Health Service Journal took time out of attending the HCSA 2021 Conference to sit down with HCSA Chief Officer Keith Rowley.
Trust leaders must become less pre-occupied with ‘price’ and think more about value and sustainability, he said.
HCSA Chief Officer added that the pandemic and global supply chain issues mean resilience and sustainability are now more important issues than price.
Procurement’s performance during the pandemic, including coping with difficulties at the centre in securing personal protective equipment at the start of the pandemic, as well as other crucial products over the last year such as blood tubes, have brought greater attention to the procurement of products he claimed.
Mr Rowley said procurement teams have “never been so front and centre” in relation to trusts’ operations, and now have an opportunity to challenge finance directors that simply want to cut costs.
He told HSJ the NHS has historically focussed on price rather than value. “I’ve been in procurement in the NHS for 10 years and all we’ve done is go after [cost improvement plans].
“Have we got every bit out of that? Possibly not. In every category? Almost certainly not. But you can’t keep chasing that agenda to find effectiveness. You’ve got to go after other things.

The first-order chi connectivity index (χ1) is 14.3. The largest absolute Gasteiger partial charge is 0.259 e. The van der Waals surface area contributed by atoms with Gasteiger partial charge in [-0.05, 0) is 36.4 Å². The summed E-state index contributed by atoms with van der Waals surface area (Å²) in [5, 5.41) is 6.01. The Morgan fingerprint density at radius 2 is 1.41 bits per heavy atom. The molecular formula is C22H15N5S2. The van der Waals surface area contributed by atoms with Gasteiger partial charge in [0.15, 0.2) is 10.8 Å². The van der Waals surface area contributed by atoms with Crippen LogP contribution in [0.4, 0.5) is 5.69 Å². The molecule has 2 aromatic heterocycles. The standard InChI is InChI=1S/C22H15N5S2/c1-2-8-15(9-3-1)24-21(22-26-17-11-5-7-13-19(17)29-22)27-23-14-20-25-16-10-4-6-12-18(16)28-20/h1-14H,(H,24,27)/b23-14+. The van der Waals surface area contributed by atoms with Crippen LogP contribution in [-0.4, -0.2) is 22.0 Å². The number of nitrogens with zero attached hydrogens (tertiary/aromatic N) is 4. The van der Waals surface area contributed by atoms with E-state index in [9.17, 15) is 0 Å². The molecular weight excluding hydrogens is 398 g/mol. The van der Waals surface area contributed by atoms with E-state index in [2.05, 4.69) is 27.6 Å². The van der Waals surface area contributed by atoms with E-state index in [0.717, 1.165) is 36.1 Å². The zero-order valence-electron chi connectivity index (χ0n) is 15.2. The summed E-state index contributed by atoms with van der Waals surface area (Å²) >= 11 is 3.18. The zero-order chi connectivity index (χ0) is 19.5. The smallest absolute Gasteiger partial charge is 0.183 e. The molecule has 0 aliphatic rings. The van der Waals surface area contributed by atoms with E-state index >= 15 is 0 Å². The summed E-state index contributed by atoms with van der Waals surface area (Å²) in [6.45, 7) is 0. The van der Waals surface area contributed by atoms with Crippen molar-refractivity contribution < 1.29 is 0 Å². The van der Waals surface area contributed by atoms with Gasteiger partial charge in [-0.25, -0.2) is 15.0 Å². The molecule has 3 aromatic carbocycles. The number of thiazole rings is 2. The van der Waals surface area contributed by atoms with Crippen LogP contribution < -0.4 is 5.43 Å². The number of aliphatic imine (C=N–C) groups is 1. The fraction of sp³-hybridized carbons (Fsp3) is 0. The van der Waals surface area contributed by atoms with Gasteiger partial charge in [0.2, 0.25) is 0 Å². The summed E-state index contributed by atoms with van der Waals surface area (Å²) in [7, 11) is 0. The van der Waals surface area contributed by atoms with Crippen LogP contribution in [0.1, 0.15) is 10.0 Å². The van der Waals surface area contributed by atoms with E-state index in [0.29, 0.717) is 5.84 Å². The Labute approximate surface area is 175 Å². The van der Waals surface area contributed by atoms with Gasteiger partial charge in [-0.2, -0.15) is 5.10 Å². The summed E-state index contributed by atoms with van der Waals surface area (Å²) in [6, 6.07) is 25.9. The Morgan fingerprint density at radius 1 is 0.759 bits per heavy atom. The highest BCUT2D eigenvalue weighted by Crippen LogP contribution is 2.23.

“I think procurement professionals have [now] got the challenge of being that voice saying, ‘hang on you can’t keep pushing for cost price output… if you want sustainability, you’re going to have to pay a bit for it.
“This is what it’ll cost you and I can make sure you get value for money in what you purchased to achieve that outcome.”
Not every finance director will listen to that argument, he conceded, though he believes most will.
Speaking on the sidelines of the HCSA annual conference in Harrogate on Wednesday, Mr Rowley acknowledged there was little chance procurement teams would get more funding from finance departments to increase their capacity.
He said procurement teams will therefore have to collaborate to cope with “a perfect storm” of global supply chain disruption, the need for cost savings, and national procurement reforms.
“For me, over the next three years, if we succeed as a profession in delivering sustainability alongside dealing with supply chain resilience, alongside dealing with the global pandemic and ongoing issues, and helping the NHS recover elective care it will be because we [have] come together better across the whole of procurement.”
“If we’re fighting amongst ourselves about how we’re doing it we’re wasting time and effort,” he said.